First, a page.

Even more so, there is a persistent current of anti-establishment opinion in Poland that habitually finds expression in presidential elections. In the past, PiS as a populist opposition party had capitalised on this sentiment. In 2015 rock star Paweł Kukiz had a surprise showing in the first round of the presidential election. His right-wing populism reflected a broader nationalist-conservative malaise with liberal politics in Poland that a few months later propelled PiS to victory in the 2015 parliamentary election. In this election, however, we may have witnessed the first signs of this anti-systemic feeling directing itself against the new incumbent party: PiS itself.
It is not clear how this anti-systemic undercurrent will be expressed. There may be something to the impressive first-round showing of liberal Catholic journalist Szymon Hołownia, who wants to build a moderate movement to cut through the conservatism of PiS and the liberalism of the opposition. PiS should also worry that Duda failed to win in the second round more than half of the first-round vote for the authoritarian far-right. The far right’s candidate, Krzysztof Bosak, did well among young voters in the first round; if they vote for the right, young people in Poland prefer radical candidates to PiS’ social conservatism and economic paternalism.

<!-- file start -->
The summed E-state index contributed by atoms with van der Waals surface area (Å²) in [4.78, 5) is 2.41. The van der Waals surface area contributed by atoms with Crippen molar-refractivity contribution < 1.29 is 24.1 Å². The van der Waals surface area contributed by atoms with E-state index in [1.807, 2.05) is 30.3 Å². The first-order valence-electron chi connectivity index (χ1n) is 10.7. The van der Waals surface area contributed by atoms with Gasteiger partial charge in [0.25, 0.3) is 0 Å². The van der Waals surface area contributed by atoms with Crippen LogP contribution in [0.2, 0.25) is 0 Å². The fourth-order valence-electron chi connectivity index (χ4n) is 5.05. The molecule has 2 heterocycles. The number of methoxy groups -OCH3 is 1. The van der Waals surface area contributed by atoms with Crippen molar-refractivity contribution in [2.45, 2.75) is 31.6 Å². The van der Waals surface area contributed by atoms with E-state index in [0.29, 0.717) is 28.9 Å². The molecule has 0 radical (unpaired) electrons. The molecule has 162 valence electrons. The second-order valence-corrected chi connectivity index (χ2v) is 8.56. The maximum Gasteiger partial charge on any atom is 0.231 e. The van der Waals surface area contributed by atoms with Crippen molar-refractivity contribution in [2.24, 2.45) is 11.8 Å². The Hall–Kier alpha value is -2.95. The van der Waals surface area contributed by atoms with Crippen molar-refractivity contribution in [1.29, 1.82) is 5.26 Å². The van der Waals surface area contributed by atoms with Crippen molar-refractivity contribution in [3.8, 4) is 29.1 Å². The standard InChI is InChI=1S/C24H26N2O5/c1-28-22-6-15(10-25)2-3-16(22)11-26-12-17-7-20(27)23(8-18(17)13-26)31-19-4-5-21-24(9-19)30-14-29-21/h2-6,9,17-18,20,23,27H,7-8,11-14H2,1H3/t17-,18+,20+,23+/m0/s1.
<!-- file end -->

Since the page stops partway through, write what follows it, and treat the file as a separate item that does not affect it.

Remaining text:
Then there is the question of the liberal opposition. These elections represent a milestone for Polish liberals who have long dominated institutions, media and culture since the Solidarity-led democratic transition of 1989. It is now clear that PiS has terminally upended the transition consensus be it in economic, foreign or social policy. Meanwhile, sociocultural issues like church-state relations, LGBT and women’s rights, and historical memory are becoming objects of highly partisan contestation. In this climate, the traditional conceptions of Solidarity elites do not represent anymore an appealing proposition of change.
In this sense, Trzaskowski’s candidacy may be the harbinger of a new brand of modernised liberal politics. As mayor of Warsaw, Trzaskowski expressed advanced positions on a number of social issues. He had to tone these down in the election to compete with Duda, but social liberalism is increasingly becoming the marker of opposition to PiS as the latter weaponizes hostility to minorities to mobilise its conservative rural base. At the same time, Trzaskowski expressed some pro-welfare positions, an important step for a Polish centre-right politician.
Much like the ruling nationalist camp, and contrary to the impression of stability that polarisation creates, the liberal camp in Poland may also undergo fundamental changes in the coming years. The political identities that Poles espouse in the coming years may nominally be the same as today but their meaning may be very different.